Together with the Malaysia Automotive Institute (MAI) and Australia’s Auto Cooperative Research Centre (AutoCRC), QUT hopes to “wean the world off fossil fuels”.
The $4 million, three-year project will aim to improve manufacturing methods for the advanced materials used in batteries for a wider and faster uptake among the EV industry in Malaysia.
“The technology and production processes for electric vehicles must keep improving so that their driving range keeps increasing and their prices keep falling,” QUT’s Professor Peter Talbot said.
"The most important - and most expensive - piece of the puzzle is the battery. The greater the energy-density of the battery in an electric vehicle, the further it can travel before it needs recharging."
The project will concentrate on the industry-standard lithium-ion battery, identifying the best lithium-based powders to use and the optimal way of processing them.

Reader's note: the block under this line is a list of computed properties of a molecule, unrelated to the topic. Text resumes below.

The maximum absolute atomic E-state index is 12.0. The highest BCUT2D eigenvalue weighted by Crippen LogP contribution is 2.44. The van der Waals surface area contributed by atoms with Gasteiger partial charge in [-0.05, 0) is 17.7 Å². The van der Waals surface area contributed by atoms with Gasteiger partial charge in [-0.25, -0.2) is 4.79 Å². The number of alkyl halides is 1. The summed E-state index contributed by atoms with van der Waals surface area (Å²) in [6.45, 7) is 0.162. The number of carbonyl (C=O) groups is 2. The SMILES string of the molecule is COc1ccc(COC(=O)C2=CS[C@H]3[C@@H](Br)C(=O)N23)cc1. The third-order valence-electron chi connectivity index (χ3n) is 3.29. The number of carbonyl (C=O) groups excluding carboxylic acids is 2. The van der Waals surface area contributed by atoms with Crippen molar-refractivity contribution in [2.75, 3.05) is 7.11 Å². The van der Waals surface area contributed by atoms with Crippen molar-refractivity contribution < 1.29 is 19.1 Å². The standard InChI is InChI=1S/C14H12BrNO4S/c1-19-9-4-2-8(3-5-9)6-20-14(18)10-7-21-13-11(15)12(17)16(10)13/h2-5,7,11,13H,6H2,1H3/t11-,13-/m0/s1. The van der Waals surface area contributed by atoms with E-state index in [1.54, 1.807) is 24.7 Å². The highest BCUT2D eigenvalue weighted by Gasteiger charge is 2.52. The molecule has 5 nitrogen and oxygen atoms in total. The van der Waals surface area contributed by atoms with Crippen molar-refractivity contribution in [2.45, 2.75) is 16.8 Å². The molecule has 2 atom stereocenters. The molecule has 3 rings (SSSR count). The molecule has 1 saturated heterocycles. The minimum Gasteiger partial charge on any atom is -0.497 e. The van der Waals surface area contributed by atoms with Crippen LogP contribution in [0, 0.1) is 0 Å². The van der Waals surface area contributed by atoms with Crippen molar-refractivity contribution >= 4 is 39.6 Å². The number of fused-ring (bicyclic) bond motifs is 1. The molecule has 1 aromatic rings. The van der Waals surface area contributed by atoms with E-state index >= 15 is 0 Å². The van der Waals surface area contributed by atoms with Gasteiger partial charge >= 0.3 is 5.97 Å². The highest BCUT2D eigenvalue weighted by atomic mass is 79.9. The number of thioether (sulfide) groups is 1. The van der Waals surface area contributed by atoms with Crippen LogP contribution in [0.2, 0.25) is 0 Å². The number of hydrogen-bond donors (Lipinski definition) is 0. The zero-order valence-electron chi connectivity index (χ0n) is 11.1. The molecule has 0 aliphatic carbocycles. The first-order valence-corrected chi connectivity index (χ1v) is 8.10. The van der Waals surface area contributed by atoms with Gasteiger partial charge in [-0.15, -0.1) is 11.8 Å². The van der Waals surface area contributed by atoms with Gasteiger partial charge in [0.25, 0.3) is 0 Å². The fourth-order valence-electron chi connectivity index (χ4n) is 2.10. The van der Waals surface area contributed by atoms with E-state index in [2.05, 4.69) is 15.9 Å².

Professor Talbot said a key goal of the project was to ensure a fast application of the results to the ‘real world’ market, with benefits available to carmakers by June 2017.
QUT’s Institute for Future Environments will undertake the research project, together with AutoCRC and MAI.
AutoCRC develops new automotive low emissions technologies and capabilities while MAI is a Malaysian Government-backed program designed to boost the country’s automotive industry.
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